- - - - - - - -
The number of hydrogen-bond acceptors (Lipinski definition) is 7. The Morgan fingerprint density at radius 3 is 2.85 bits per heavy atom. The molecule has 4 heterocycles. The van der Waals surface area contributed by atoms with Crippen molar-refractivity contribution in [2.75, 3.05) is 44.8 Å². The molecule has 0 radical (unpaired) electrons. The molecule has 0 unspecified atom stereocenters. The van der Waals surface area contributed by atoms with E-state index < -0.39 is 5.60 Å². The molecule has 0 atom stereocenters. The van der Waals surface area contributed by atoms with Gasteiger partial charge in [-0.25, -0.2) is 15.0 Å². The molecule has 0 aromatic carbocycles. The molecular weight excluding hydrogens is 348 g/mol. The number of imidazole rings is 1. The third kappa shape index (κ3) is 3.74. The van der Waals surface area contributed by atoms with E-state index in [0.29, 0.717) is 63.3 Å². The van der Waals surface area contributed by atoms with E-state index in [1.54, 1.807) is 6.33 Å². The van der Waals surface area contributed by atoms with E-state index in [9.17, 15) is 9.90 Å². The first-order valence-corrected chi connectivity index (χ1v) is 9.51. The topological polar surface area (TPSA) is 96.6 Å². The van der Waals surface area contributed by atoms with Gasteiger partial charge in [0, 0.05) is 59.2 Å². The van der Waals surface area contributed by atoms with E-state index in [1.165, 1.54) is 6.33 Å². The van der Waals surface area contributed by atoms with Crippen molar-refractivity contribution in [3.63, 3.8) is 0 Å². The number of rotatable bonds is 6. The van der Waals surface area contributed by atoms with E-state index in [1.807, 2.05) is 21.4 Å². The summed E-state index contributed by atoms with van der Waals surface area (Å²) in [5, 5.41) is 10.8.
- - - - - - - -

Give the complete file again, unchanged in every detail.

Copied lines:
The number of hydrogen-bond acceptors (Lipinski definition) is 7. The Morgan fingerprint density at radius 3 is 2.85 bits per heavy atom. The molecule has 4 heterocycles. The van der Waals surface area contributed by atoms with Crippen molar-refractivity contribution in [2.75, 3.05) is 44.8 Å². The molecule has 0 radical (unpaired) electrons. The molecule has 0 unspecified atom stereocenters. The van der Waals surface area contributed by atoms with E-state index < -0.39 is 5.60 Å². The molecule has 0 atom stereocenters. The van der Waals surface area contributed by atoms with Gasteiger partial charge in [-0.25, -0.2) is 15.0 Å². The molecule has 0 aromatic carbocycles. The molecular weight excluding hydrogens is 348 g/mol. The number of imidazole rings is 1. The third kappa shape index (κ3) is 3.74. The van der Waals surface area contributed by atoms with E-state index in [0.29, 0.717) is 63.3 Å². The van der Waals surface area contributed by atoms with E-state index in [1.54, 1.807) is 6.33 Å². The van der Waals surface area contributed by atoms with E-state index in [9.17, 15) is 9.90 Å². The first-order valence-corrected chi connectivity index (χ1v) is 9.51. The topological polar surface area (TPSA) is 96.6 Å². The van der Waals surface area contributed by atoms with Gasteiger partial charge in [0, 0.05) is 59.2 Å². The van der Waals surface area contributed by atoms with E-state index in [1.165, 1.54) is 6.33 Å². The van der Waals surface area contributed by atoms with Crippen molar-refractivity contribution in [3.63, 3.8) is 0 Å². The number of rotatable bonds is 6. The van der Waals surface area contributed by atoms with E-state index in [1.807, 2.05) is 21.4 Å². The summed E-state index contributed by atoms with van der Waals surface area (Å²) in [5, 5.41) is 10.8.